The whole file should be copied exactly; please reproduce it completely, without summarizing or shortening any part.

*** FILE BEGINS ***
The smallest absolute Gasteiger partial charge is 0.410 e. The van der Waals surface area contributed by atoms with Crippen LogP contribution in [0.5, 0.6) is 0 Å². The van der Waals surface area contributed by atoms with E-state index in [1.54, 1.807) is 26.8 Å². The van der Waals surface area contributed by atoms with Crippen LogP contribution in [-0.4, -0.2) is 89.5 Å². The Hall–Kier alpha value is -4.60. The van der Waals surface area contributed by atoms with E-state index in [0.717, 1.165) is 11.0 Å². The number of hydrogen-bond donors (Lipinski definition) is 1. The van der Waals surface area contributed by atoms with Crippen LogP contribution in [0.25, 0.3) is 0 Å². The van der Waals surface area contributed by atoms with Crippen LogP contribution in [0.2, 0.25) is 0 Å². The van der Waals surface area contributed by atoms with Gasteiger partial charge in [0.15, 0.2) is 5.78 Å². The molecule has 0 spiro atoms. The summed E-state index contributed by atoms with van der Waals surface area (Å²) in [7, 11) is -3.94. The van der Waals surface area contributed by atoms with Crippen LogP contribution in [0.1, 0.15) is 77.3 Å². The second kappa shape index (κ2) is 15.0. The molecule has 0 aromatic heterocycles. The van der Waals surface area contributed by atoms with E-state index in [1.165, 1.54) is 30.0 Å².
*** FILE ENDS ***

The smallest absolute Gasteiger partial charge is 0.410 e. The van der Waals surface area contributed by atoms with Crippen LogP contribution in [0.5, 0.6) is 0 Å². The van der Waals surface area contributed by atoms with E-state index in [1.54, 1.807) is 26.8 Å². The van der Waals surface area contributed by atoms with Crippen LogP contribution in [-0.4, -0.2) is 89.5 Å². The Hall–Kier alpha value is -4.60. The van der Waals surface area contributed by atoms with E-state index in [0.717, 1.165) is 11.0 Å². The number of hydrogen-bond donors (Lipinski definition) is 1. The van der Waals surface area contributed by atoms with Crippen LogP contribution in [0.25, 0.3) is 0 Å². The van der Waals surface area contributed by atoms with Crippen LogP contribution in [0.2, 0.25) is 0 Å². The van der Waals surface area contributed by atoms with Gasteiger partial charge in [0.15, 0.2) is 5.78 Å². The molecule has 0 spiro atoms. The summed E-state index contributed by atoms with van der Waals surface area (Å²) in [7, 11) is -3.94. The van der Waals surface area contributed by atoms with Crippen LogP contribution in [0.1, 0.15) is 77.3 Å². The second kappa shape index (κ2) is 15.0. The molecule has 0 aromatic heterocycles. The van der Waals surface area contributed by atoms with E-state index in [1.165, 1.54) is 30.0 Å².